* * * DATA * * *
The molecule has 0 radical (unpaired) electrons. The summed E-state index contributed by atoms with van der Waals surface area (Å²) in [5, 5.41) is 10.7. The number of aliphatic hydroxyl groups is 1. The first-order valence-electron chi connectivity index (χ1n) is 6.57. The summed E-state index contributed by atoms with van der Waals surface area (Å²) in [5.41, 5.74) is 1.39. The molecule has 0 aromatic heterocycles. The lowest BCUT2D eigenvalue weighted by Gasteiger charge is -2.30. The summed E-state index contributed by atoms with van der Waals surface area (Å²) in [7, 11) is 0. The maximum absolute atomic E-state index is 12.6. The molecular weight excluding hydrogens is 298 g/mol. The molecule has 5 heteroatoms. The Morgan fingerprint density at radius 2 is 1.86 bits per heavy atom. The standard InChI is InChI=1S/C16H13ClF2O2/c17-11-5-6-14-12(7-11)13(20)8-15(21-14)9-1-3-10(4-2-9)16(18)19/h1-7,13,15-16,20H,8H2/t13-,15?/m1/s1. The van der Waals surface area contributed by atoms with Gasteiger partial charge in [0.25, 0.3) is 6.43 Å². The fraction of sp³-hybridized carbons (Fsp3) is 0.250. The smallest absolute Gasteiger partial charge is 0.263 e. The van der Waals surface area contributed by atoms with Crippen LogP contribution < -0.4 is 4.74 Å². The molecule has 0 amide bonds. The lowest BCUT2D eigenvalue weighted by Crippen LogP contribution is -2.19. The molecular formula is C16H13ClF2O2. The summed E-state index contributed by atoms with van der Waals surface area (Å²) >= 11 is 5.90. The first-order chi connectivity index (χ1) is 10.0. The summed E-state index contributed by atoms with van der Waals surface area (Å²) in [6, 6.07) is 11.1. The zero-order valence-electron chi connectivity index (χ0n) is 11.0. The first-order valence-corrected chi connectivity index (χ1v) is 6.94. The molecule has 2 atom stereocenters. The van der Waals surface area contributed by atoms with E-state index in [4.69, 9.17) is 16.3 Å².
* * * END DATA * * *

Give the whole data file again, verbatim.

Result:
The molecule has 0 radical (unpaired) electrons. The summed E-state index contributed by atoms with van der Waals surface area (Å²) in [5, 5.41) is 10.7. The number of aliphatic hydroxyl groups is 1. The first-order valence-electron chi connectivity index (χ1n) is 6.57. The summed E-state index contributed by atoms with van der Waals surface area (Å²) in [5.41, 5.74) is 1.39. The molecule has 0 aromatic heterocycles. The lowest BCUT2D eigenvalue weighted by Gasteiger charge is -2.30. The summed E-state index contributed by atoms with van der Waals surface area (Å²) in [7, 11) is 0. The maximum absolute atomic E-state index is 12.6. The molecular weight excluding hydrogens is 298 g/mol. The molecule has 5 heteroatoms. The Morgan fingerprint density at radius 2 is 1.86 bits per heavy atom. The standard InChI is InChI=1S/C16H13ClF2O2/c17-11-5-6-14-12(7-11)13(20)8-15(21-14)9-1-3-10(4-2-9)16(18)19/h1-7,13,15-16,20H,8H2/t13-,15?/m1/s1. The van der Waals surface area contributed by atoms with Gasteiger partial charge in [0.25, 0.3) is 6.43 Å². The fraction of sp³-hybridized carbons (Fsp3) is 0.250. The smallest absolute Gasteiger partial charge is 0.263 e. The van der Waals surface area contributed by atoms with Crippen LogP contribution < -0.4 is 4.74 Å². The molecule has 0 amide bonds. The lowest BCUT2D eigenvalue weighted by Crippen LogP contribution is -2.19. The molecular formula is C16H13ClF2O2. The summed E-state index contributed by atoms with van der Waals surface area (Å²) >= 11 is 5.90. The first-order chi connectivity index (χ1) is 10.0. The summed E-state index contributed by atoms with van der Waals surface area (Å²) in [6, 6.07) is 11.1. The zero-order valence-electron chi connectivity index (χ0n) is 11.0. The first-order valence-corrected chi connectivity index (χ1v) is 6.94. The molecule has 2 atom stereocenters. The van der Waals surface area contributed by atoms with E-state index in [4.69, 9.17) is 16.3 Å².